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October 8, 2018

Female Internet Communities

I've noticed an interesting trend in female-centric internet communities, particularly beauty ones such as fashion and make-up. It is common for users to use the -ie diminutive to make a sort of colloquial version of a word. Some examples I've found are below:

  • lipstick > lippie
  • eyebrow dip > dippie
  • skinny jeans > skinnies
  • sunglasses > sunnies

Some other languages also have a trend of certain diminutives being considered feminine. Off the top of my head, in Russian turning 'spasibo' into 'spasibochki' (both mean thanks) is considered a very cutesy, feminine construction.

Gender differences can be found in all sorts of languages to a greater or lesser extent, but it's interesting to think about the way that gender differences can be found on the internet. For example, women are more likely to use emoji than men are, and men and women have different patterns of emoji usage.

Another female-dominated community is, unsurprisingly, the online mommy community. I've noticed that there is a jargon: LO is short for little one, which is an idiomatic way to refer to a child; DH is short for dear husband. Child and husband are basic familial terms, so it is interesting that these communities have come up with ways to make the terms more opaque to outsiders. The use of acronyms in particular reminds me of business culture, where initialisms are used liberally (mocked in the movie Officespace with "TPS reports").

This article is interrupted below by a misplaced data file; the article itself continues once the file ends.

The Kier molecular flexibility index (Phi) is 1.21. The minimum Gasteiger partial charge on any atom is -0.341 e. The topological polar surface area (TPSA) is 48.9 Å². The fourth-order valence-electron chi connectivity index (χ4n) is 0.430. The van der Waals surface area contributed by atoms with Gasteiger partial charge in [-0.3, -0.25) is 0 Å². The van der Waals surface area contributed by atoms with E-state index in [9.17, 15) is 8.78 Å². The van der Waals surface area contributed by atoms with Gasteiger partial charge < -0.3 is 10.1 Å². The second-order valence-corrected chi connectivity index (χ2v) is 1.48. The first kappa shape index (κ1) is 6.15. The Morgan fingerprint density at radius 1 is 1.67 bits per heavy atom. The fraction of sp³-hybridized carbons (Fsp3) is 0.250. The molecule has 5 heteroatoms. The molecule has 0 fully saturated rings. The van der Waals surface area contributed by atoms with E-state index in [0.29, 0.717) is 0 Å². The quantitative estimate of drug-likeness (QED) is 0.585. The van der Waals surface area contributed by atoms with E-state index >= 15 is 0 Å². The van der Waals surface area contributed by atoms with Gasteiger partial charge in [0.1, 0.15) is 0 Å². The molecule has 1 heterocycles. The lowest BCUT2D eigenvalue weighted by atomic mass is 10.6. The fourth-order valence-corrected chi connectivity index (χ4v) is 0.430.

Have you noticed any trends in how slang and jargon develops in female vs male dominated communities? How would it compare to mixed-gender communities?

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